Coming Up for Air

The death of the 70-hour work week
By Craig Patchin
May 9, 2018
THE TALK... | Management

The economy is hot, construction is healthier than it has been for many years, and window and door dealers are running faster than ever. This business activity is welcome—most of us remember the vacuum sound that started in 2007-2008 and continued for years. So yes—bring it! However, many of the dealer owners we work with are working 70-hour weeks to keep up.

If you fit in that demographic and have your head down in your business, there is a danger in running forward as fast as possible. Consider the old story about the difference between a leader and a manager moving through the jungle. The manager leads the troops, hacking away at the growth, and ensuring the team has sharp tools and is engaged in the mission. The team makes wonderful progress, and all seems well… until the leader shimmies up a tree, looks around and announces, “wrong direction!”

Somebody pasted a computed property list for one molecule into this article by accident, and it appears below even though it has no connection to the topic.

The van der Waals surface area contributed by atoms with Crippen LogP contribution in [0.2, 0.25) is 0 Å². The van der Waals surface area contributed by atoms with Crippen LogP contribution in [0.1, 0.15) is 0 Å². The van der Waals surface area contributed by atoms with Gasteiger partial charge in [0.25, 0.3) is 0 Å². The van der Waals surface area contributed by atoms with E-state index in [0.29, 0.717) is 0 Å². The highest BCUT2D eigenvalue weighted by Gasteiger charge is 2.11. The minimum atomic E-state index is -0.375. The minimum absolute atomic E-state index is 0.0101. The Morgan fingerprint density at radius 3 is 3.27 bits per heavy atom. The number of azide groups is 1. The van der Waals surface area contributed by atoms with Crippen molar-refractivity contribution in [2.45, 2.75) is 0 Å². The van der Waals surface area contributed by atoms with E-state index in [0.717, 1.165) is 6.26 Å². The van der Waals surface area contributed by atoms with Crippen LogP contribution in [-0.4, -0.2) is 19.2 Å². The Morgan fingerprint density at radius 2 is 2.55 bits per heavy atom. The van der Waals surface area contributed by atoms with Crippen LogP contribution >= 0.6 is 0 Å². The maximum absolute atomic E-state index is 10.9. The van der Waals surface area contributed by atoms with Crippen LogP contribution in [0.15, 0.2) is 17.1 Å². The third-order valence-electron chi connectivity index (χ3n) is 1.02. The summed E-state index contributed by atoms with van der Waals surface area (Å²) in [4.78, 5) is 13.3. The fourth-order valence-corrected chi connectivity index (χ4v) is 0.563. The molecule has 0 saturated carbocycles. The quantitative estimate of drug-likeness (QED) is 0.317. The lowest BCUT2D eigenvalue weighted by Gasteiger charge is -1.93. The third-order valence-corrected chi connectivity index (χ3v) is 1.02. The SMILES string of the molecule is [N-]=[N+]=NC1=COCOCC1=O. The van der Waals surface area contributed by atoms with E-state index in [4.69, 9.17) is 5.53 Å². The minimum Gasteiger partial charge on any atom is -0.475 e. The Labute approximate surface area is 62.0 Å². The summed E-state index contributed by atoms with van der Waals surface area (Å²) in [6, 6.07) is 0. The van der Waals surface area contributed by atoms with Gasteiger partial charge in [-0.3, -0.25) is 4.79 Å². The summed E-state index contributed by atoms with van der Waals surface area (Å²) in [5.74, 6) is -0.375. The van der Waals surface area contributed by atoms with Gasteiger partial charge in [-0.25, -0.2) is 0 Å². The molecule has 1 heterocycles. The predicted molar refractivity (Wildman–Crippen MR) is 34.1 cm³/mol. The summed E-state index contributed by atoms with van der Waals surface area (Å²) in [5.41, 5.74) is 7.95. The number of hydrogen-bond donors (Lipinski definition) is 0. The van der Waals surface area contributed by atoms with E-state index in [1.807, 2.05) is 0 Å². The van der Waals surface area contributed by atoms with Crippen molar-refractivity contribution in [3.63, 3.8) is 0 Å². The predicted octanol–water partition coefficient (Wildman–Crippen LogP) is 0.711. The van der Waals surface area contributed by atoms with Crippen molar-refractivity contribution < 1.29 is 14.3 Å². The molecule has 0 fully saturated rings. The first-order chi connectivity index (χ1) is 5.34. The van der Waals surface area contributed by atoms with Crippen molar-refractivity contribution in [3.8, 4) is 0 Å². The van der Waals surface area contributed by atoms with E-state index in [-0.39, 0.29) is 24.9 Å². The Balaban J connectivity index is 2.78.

With your eyes focused on the next task, you can run into things you didn’t see. Plus, you need to bring your eyes up to get a bird’s eye view, a different perspective, to know if you are still on course.
 
There are two considerations leaders should make, for their own sake. The first is what that 70-hour week costs in terms of your health, joy and family. If you don’t have enough resources that allow you to work a reasonable work week, something is suffering. The second is to consider ways that may allow your team to get their work done, your business to thrive, and for you to be able to have that work-life balance.
There are dealers that are growing right now, and even without owners working 70-hour weeks. The secret is investing in the right tools, an installed system that takes your current team and operations and puts them on steroids. Why don’t you come up for air and take a look at the tools available to help you run your business?
Craig Patchin is the owner of Window Design Center in Madison, Wisconsin. A 23-year veteran of the window and door industry, Patchin also serves as a principal of PATH|ERP, a software company devoted specifically to window and door dealers.